Animal tagging begins
BROWN'S TOWN, St Ann:
DESCRIBING IT as a critical plank in tracing the movement of meat and meat products from the farm to the fork, Agriculture Minister Derrick Kellier last week Thursday launched the National Animal Identification and Traceability System (NAITS) at the Minard Livestock and Beef Festival in Brown's Town, St Ann.
The launch marks the official start of tagging of approximately 60,000 heads of cattle in Jamaica, with the tagging leading ultimately to the issuance of animal passports, a process which has so far cost the Government $35 million.
"This passport is an instrument used to record critical bio and genetic data of our animals," Kellier explained. "It also records the transfer of animals from one owner to the next."
Kellier said the exercise is underpinned by regulations under the Animal (Diseases and Importation) Act which will make it mandatory for owners of cattle to tag their animals and possess the necessary passport. These regulations will shortly be gazetted, he told the large crowd at the festival.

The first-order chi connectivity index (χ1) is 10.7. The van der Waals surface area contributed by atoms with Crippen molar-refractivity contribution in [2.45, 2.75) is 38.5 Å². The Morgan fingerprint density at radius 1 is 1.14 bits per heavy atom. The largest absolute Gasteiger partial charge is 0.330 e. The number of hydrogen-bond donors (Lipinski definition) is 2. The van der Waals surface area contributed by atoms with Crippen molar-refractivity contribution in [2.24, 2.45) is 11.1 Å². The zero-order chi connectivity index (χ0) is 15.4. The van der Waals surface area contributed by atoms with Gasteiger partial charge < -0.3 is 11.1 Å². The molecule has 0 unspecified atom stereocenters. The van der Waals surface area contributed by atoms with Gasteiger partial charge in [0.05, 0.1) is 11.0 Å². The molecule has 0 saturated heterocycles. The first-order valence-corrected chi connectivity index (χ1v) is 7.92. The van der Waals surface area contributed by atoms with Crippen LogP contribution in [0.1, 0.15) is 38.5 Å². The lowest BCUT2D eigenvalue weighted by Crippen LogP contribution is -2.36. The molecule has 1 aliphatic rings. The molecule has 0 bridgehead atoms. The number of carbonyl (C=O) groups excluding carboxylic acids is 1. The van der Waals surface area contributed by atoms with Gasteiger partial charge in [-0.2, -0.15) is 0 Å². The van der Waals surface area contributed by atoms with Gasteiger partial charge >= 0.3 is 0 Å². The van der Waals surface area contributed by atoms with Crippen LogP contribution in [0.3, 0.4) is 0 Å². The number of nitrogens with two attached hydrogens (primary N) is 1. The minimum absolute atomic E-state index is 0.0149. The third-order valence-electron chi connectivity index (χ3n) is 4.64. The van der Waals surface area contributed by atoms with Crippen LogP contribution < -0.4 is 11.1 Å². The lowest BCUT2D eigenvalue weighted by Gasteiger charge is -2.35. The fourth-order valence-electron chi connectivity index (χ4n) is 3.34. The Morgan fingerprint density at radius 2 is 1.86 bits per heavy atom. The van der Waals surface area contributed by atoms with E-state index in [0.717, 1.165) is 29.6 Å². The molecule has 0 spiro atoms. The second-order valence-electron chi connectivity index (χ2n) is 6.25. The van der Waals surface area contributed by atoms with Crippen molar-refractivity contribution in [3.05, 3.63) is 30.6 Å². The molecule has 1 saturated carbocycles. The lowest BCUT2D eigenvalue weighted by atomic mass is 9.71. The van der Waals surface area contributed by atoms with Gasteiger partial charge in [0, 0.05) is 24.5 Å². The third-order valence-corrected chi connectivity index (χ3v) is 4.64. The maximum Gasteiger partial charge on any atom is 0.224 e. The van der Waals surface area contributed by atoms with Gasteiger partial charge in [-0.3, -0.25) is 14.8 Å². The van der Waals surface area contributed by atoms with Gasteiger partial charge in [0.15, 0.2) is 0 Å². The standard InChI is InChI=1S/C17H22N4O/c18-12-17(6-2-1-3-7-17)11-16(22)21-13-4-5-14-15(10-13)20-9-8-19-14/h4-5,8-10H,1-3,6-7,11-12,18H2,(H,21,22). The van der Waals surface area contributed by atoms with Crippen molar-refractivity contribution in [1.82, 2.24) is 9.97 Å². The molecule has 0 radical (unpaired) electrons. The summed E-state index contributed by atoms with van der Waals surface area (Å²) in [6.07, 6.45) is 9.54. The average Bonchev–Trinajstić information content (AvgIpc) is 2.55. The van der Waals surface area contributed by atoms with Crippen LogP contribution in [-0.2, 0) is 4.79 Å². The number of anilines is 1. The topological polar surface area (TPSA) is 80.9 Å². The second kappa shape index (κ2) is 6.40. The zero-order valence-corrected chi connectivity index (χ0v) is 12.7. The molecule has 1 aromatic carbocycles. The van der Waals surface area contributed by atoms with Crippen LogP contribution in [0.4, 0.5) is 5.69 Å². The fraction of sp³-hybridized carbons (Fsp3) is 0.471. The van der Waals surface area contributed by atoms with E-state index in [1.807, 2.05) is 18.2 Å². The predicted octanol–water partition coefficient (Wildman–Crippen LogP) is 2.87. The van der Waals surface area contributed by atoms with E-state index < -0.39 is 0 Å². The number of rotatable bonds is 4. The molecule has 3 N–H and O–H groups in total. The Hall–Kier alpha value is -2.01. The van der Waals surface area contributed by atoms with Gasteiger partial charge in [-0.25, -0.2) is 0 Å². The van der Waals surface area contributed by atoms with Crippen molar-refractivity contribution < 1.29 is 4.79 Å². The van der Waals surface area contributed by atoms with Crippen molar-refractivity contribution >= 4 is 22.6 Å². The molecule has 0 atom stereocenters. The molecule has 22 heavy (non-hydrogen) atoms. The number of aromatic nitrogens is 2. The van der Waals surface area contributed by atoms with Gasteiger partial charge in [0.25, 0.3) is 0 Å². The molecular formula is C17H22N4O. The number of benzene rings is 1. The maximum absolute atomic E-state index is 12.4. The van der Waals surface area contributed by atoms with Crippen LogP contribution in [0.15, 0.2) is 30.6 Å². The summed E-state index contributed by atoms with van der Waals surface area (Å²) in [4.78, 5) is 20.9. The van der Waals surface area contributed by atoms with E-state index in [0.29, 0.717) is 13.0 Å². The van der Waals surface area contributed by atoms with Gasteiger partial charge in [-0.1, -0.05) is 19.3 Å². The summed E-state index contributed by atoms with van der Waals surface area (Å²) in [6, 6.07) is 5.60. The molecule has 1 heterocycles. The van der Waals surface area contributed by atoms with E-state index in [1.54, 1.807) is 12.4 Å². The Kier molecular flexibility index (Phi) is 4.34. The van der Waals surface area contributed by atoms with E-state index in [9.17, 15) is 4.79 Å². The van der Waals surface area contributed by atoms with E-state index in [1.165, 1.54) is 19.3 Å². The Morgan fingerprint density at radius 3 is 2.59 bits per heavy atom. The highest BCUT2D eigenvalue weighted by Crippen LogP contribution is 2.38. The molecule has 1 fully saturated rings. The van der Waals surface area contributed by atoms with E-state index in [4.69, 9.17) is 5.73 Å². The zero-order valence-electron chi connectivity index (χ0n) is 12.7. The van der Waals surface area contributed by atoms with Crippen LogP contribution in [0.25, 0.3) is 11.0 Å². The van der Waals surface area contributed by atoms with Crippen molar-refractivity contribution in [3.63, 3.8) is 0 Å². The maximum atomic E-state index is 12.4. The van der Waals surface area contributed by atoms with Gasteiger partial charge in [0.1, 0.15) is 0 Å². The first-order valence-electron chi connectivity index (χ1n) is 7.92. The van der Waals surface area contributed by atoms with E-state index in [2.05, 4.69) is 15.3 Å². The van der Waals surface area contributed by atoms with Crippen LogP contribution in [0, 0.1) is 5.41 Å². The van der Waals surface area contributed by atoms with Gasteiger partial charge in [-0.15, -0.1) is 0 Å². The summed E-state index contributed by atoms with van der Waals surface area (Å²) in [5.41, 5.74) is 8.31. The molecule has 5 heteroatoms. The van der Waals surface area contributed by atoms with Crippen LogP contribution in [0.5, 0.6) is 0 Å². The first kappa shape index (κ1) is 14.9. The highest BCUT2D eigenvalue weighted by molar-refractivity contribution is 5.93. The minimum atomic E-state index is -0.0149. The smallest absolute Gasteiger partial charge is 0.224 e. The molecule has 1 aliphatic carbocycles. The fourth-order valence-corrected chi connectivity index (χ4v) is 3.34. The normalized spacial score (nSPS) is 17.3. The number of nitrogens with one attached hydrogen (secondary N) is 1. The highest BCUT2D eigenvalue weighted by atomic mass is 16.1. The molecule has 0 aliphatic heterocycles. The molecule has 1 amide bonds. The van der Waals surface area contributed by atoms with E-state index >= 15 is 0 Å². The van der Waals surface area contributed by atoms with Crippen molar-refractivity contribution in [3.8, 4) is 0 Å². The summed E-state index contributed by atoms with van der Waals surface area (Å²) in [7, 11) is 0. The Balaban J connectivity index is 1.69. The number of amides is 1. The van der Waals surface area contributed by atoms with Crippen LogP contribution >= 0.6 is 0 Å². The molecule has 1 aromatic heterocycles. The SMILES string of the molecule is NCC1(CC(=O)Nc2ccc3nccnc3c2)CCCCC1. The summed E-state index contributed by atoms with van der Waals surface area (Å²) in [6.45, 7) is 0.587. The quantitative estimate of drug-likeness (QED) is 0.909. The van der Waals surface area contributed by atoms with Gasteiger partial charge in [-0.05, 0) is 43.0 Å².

These regulations will make it illegal for animals to be transported without the accompanying passport. Police will be empowered to prosecute any handler of livestock who is not in possession of the necessary passport.
The process will also include the storing of genetic data at a central databank at the Veterinary Services Division of the Ministry of Agriculture. This will allow for DNA matching and analysis.
The minister pointed out that, with the capacity of the NAITS to trace the movement of animals, it will help combat praedial larceny, a situation farmers at the event welcomed with applause.
The tagging exercise began at Minard and will see the company's 700 heads of cattle being tagged, after which the exercise will move to Orange Hall Estate.
The symbolic tagging of a Jamaica Black, by Rufai Ahmed of the Veterinary Services Division, signalled the launch of the programme.